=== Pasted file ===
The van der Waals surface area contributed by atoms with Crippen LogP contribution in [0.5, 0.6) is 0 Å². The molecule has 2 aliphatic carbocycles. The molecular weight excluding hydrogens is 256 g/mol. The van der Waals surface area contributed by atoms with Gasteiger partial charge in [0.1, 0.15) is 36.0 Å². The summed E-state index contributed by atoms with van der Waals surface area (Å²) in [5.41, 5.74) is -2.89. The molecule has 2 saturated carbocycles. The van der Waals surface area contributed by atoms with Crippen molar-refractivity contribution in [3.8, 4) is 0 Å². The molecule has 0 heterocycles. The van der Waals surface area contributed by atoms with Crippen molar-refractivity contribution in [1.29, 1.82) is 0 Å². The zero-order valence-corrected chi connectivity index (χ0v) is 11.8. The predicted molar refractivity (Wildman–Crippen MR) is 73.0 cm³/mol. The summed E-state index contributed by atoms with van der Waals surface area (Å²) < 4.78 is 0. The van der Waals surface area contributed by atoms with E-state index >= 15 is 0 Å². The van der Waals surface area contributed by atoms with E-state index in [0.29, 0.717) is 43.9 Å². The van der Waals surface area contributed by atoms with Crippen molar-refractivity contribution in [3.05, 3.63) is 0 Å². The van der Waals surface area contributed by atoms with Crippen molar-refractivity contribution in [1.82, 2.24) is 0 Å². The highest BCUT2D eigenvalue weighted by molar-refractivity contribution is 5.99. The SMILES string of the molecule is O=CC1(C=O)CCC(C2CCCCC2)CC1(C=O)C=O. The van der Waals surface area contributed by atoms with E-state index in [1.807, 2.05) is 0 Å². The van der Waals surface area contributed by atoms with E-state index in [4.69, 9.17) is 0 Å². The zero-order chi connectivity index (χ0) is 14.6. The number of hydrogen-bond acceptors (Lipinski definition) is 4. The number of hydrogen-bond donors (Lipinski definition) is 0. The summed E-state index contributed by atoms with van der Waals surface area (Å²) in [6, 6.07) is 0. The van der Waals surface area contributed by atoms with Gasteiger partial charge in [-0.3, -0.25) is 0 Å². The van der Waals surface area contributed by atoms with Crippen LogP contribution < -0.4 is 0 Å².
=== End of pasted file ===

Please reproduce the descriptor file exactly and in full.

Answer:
The van der Waals surface area contributed by atoms with Crippen LogP contribution in [0.5, 0.6) is 0 Å². The molecule has 2 aliphatic carbocycles. The molecular weight excluding hydrogens is 256 g/mol. The van der Waals surface area contributed by atoms with Gasteiger partial charge in [0.1, 0.15) is 36.0 Å². The summed E-state index contributed by atoms with van der Waals surface area (Å²) in [5.41, 5.74) is -2.89. The molecule has 2 saturated carbocycles. The van der Waals surface area contributed by atoms with Crippen molar-refractivity contribution in [3.8, 4) is 0 Å². The molecule has 0 heterocycles. The van der Waals surface area contributed by atoms with Crippen molar-refractivity contribution in [1.29, 1.82) is 0 Å². The zero-order valence-corrected chi connectivity index (χ0v) is 11.8. The predicted molar refractivity (Wildman–Crippen MR) is 73.0 cm³/mol. The summed E-state index contributed by atoms with van der Waals surface area (Å²) < 4.78 is 0. The van der Waals surface area contributed by atoms with E-state index >= 15 is 0 Å². The van der Waals surface area contributed by atoms with E-state index in [0.29, 0.717) is 43.9 Å². The van der Waals surface area contributed by atoms with Crippen molar-refractivity contribution in [3.05, 3.63) is 0 Å². The van der Waals surface area contributed by atoms with Crippen molar-refractivity contribution in [1.82, 2.24) is 0 Å². The highest BCUT2D eigenvalue weighted by molar-refractivity contribution is 5.99. The SMILES string of the molecule is O=CC1(C=O)CCC(C2CCCCC2)CC1(C=O)C=O. The van der Waals surface area contributed by atoms with E-state index in [1.807, 2.05) is 0 Å². The van der Waals surface area contributed by atoms with E-state index in [4.69, 9.17) is 0 Å². The zero-order chi connectivity index (χ0) is 14.6. The number of hydrogen-bond acceptors (Lipinski definition) is 4. The number of hydrogen-bond donors (Lipinski definition) is 0. The summed E-state index contributed by atoms with van der Waals surface area (Å²) in [6, 6.07) is 0. The van der Waals surface area contributed by atoms with Gasteiger partial charge in [-0.3, -0.25) is 0 Å². The van der Waals surface area contributed by atoms with Crippen LogP contribution < -0.4 is 0 Å².